Sunday, February 18, 2018

Letting go does not mean giving up

my earring was not lost

Free and laughing with my earring FOUND!

Perennially last minute, I rushed around that afternoon two months ago deciding on the menu, cleaning the house, shopping for groceries and wine and preparing the meal. With not much time before my dinner guest arrived, I bounded upstairs to get dressed. As I dragged the sweater over my head, I felt the absence of my diamond earring in my left ear.

This is no ordinary diamond earring. My mother, a few days before she died, had given me her double-diamond ring. This had been given to her decades before by her mother-in-law, my grandmother, in gratitude for her love and caring. Since Mummy’s passing I had not been wearing the ring so last year I had my jeweler create a pair of earrings. I wore them constantly as they were so precious in the invaluable currency of a family history of love.

Thoughts of the shower abandoned, I dropped to the floor, squinting for what I hoped would be the glitter of the lost diamond. I retraced my steps, eyes peeled to no avail. The arrival of my guest imminent, I did what we always do in my family whenever anything is lost: I affirmed, “Nothing is ever lost” (check my blog post ‘Nothing is ever lost’ and you will understand). Then, the second thing we do – I e-mailed my sister, Rev. John and Carol, the jeweler, asking them to pray for appearance of the earring. They all joined me in the affirmation. Carol added a tad of humour “Daisy (my mom) must have borrowed it for some hot date up in heaven. She’ll soon return it”. I managed a smile.

Over the next few days I traversed my home with my head down, eyes scanning every nook and cranny. I asked the doggies if they had seen the earring: “No. But don’t worry” their wagging tails seemed to say. And so I let it go. I just kept affirming, “Nothing is ever lost”. But I had a problem – what would my “go to” daily wear earrings now be? I felt lost without them. I was even about to replace them when I was at the airport in Antigua. For some reason I didn’t.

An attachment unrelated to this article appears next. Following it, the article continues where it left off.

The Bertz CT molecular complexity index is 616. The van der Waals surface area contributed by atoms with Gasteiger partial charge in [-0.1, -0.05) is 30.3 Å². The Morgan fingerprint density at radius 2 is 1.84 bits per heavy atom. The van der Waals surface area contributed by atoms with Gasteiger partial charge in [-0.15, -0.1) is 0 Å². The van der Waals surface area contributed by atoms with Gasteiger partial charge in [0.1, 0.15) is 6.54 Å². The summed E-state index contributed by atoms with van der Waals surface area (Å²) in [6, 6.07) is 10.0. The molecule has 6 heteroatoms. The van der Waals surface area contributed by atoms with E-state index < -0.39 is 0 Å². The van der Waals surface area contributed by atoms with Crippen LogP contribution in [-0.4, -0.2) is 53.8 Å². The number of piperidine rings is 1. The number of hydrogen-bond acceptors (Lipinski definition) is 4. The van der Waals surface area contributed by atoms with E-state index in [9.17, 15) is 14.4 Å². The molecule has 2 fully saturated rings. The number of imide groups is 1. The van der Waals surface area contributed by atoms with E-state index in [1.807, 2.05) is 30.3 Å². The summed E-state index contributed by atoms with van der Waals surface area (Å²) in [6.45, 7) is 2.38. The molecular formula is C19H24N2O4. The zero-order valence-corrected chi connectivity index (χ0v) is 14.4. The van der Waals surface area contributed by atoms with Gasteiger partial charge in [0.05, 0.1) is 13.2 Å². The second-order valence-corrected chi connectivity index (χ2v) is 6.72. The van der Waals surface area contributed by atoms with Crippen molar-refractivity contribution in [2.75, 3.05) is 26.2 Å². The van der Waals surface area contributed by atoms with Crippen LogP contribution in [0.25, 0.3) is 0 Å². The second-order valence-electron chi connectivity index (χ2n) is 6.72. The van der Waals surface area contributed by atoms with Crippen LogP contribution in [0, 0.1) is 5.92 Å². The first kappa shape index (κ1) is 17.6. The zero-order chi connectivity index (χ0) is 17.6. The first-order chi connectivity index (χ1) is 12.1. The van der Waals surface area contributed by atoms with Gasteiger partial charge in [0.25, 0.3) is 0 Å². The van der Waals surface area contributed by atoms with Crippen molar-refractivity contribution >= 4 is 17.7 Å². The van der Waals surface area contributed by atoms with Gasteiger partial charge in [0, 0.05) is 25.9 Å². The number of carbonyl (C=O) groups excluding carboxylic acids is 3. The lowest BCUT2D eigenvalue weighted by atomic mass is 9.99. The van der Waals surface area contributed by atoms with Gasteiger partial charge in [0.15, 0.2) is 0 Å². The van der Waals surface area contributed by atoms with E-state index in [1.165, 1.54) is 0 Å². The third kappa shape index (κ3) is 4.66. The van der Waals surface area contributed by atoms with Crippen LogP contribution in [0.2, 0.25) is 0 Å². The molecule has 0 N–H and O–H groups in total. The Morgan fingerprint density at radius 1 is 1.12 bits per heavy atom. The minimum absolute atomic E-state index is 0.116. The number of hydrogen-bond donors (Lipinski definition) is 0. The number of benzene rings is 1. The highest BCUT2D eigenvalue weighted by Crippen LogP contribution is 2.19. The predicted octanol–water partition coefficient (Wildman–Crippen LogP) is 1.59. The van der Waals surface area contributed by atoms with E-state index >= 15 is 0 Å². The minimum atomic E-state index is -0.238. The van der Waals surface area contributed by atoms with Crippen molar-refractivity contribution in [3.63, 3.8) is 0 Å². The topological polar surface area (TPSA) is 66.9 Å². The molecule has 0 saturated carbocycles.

Three weeks ago I was at the checkout at Loblaw’s supermarket. I opened my reusable bag to pack the groceries, and there was the earring! Oh happiness! Oh joy! Prayers of gratitude, e-mails to sister, Rev. John and Carol and a lesson learned:
Letting go does not mean giving up. I had let go of the earring, but I never gave up that it would reappear. By letting go I mean that I released attachment to it. I was not upset that I had misplaced it. I understood that whilst it was of sentimental value, it was a thing. The real value was in the memories of my relationship with my mummy and my grandma. And those memories were in no way diminished by the loss of the earring. Yet I never gave up. I KNEW that the earring would reappear in its own time. Indeed, I blithely said to myself that it I would probably find it when I was moving from this house.

I apply this principle to other areas of my life – letting go of people for example. Letting go of someone who might be challenging to us does not mean giving up on him or her. Often we hold on to people because we view letting go as abandoning them. No it is not. It just means releasing emotional attachment and expectation. It means accepting them as they are, as I accepted the fact that that earring was misplaced. It does not mean giving up on the idea that they will some day change for the better. We don’t know when, we just hold them in the knowledge of the truth of who they are. And then we go about our business, as I did until one day “magic” happens and the thing or person that you thought was lost, is found. Let go but don’t give up. Nothing is ever lost.


7 Responses to “Letting go does not mean giving up”
  1. Marguerite Orane says:

    Thanks Michael. I am still learning from this experience.



  2. Eve says:

    Thanks Marguerite. This message came, for me, in the nick of time. I’ve been struggling with a friendship that seems to be on the rocks (in my eyes but apparently not the same for my friend) and I finally today decided to let go, let her be and do me since I’m the only one that appears to be affected by the feeling of disconnect. I did feel like I was abandoning her but needed to do it for my own well being. Your message made me feel a LOT better about my decision. Thank you!

  3. Marguerite Orane says:

    Happy it helped you Eve!



  4. Shirley Chisholm says:

    Baxcova! This one hit the spot, so timely! Thanks for this WORD!

  5. Marguerite Orane says:

    Thanks for the comment Shirley. I love sharing these moments of learning.




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